A cybersecurity company has brought to light critical vulnerabilities in SAP, including a wormable exploit chain, that could make organizations susceptible to attacks. These vulnerabilities were identified and reported to SAP by Fabian Hagg, a researcher at SEC Consult, a cybersecurity consulting company based in Austria and owned by Atos. The vulnerabilities were discovered during a three-year research project, with SAP releasing patches to address these issues in mid-2021 and January 2023.
The vulnerabilities are identified as CVE-2021-27610, CVE-2021-33677, CVE-2021-33684, and CVE-2023-0014, and they affect products that employ the SAP Application Server for ABAP component. This includes a range of SAP products such as SAP ERP Central Component (ECC), S/4HANA, BW/4HANA, Solution Manager (SolMan), SAP for Oil & Gas, SAP for Utilities, Supplier Relationship Management (SRM), Human Capital Management (HCM), and Employee Central Payroll (ECP) products.
These vulnerabilities, which comprise both design and implementation issues, were revealed during an analysis of the Remote Function Call (RFC) interface, a component designed for communication between SAP systems. Two of these vulnerabilities, CVE-2021-27610 and CVE-2023-0014, have been given 'critical' severity ratings based on their CVSS score.
Exploiting these vulnerabilities can lead to a complete system compromise, with the attacker only needing network access to the target system. Johannes Greil, head of the SEC Consult Vulnerability Lab, stated that these systems are usually only accessible internally, but certain products and configurations could allow exploitation of the vulnerabilities directly from the internet. No user interaction or special permissions are required to exploit these vulnerabilities.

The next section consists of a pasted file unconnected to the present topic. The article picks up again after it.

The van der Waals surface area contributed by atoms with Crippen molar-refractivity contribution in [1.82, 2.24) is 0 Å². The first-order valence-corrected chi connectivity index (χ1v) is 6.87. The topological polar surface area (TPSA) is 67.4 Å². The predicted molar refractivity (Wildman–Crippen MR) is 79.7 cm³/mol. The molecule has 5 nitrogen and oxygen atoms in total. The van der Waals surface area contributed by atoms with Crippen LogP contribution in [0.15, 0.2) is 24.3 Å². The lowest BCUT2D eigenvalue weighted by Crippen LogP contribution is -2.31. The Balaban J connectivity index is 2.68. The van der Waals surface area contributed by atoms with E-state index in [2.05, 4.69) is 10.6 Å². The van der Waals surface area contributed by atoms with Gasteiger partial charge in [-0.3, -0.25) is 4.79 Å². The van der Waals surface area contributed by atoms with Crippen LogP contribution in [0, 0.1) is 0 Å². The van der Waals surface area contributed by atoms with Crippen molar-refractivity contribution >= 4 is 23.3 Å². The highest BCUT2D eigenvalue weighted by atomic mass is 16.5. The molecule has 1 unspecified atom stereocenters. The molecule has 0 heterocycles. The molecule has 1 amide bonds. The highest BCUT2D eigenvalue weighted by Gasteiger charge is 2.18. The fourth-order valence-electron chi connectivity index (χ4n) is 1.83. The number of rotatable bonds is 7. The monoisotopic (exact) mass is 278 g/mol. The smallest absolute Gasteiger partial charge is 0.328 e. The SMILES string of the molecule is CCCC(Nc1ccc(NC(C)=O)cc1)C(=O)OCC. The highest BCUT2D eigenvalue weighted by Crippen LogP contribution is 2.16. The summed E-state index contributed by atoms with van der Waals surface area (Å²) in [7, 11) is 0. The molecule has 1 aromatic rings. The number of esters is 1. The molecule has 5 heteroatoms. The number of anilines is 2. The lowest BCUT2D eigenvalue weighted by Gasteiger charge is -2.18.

These vulnerabilities can be harmful individually, but when chained, they pose an even greater risk, enabling automated exploitation. The exploit chain was characterized as having wormable attack capabilities, facilitating lateral movement in SAP environments.
While SAP has released patches to address these issues, it is crucial for organizations to ensure they have applied these fixes. SEC Consult advises prioritizing systems exposed to untrusted networks. In addition to patches, configuration changes and “complex system adjustments” are needed to address one of the vulnerabilities, according to the security firm.
SEC Consult also provided advice for situations where patching is not an option: 'limit network-wise access (RFC/HTTP) to vulnerable servers as far as possible in order to minimize the available attack surface. Furthermore, we advise to fully enforce encrypted server-to-server communications by means of HTTPS and SNC.'
SEC Consult has published a paper detailing these vulnerabilities and providing a thorough analysis of the RFC protocol. A blog post summarizing the findings has also been published by the company, and the research was presented by Hagg at the Troopers security conference in Germany.